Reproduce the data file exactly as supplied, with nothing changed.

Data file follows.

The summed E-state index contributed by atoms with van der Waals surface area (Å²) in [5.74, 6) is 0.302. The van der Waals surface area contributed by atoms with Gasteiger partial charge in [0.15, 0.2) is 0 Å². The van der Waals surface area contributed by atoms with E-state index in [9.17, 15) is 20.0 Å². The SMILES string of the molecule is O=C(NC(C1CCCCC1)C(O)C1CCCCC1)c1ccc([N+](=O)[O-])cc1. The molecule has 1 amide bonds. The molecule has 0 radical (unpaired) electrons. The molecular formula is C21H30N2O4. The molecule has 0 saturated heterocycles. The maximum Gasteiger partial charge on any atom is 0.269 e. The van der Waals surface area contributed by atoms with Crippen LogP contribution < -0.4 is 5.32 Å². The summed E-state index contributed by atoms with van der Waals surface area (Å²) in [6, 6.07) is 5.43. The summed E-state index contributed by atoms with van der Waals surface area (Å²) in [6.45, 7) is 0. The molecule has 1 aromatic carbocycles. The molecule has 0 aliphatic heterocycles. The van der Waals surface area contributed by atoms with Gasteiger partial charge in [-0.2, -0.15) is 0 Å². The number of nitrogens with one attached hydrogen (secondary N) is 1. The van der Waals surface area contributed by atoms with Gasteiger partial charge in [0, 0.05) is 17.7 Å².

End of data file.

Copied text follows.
The summed E-state index contributed by atoms with van der Waals surface area (Å²) in [5.74, 6) is 0.302. The van der Waals surface area contributed by atoms with Gasteiger partial charge in [0.15, 0.2) is 0 Å². The van der Waals surface area contributed by atoms with E-state index in [9.17, 15) is 20.0 Å². The SMILES string of the molecule is O=C(NC(C1CCCCC1)C(O)C1CCCCC1)c1ccc([N+](=O)[O-])cc1. The molecule has 1 amide bonds. The molecule has 0 radical (unpaired) electrons. The molecular formula is C21H30N2O4. The molecule has 0 saturated heterocycles. The maximum Gasteiger partial charge on any atom is 0.269 e. The van der Waals surface area contributed by atoms with Crippen LogP contribution < -0.4 is 5.32 Å². The summed E-state index contributed by atoms with van der Waals surface area (Å²) in [6, 6.07) is 5.43. The summed E-state index contributed by atoms with van der Waals surface area (Å²) in [6.45, 7) is 0. The molecule has 1 aromatic carbocycles. The molecule has 0 aliphatic heterocycles. The van der Waals surface area contributed by atoms with Gasteiger partial charge in [-0.2, -0.15) is 0 Å². The number of nitrogens with one attached hydrogen (secondary N) is 1. The van der Waals surface area contributed by atoms with Gasteiger partial charge in [0, 0.05) is 17.7 Å².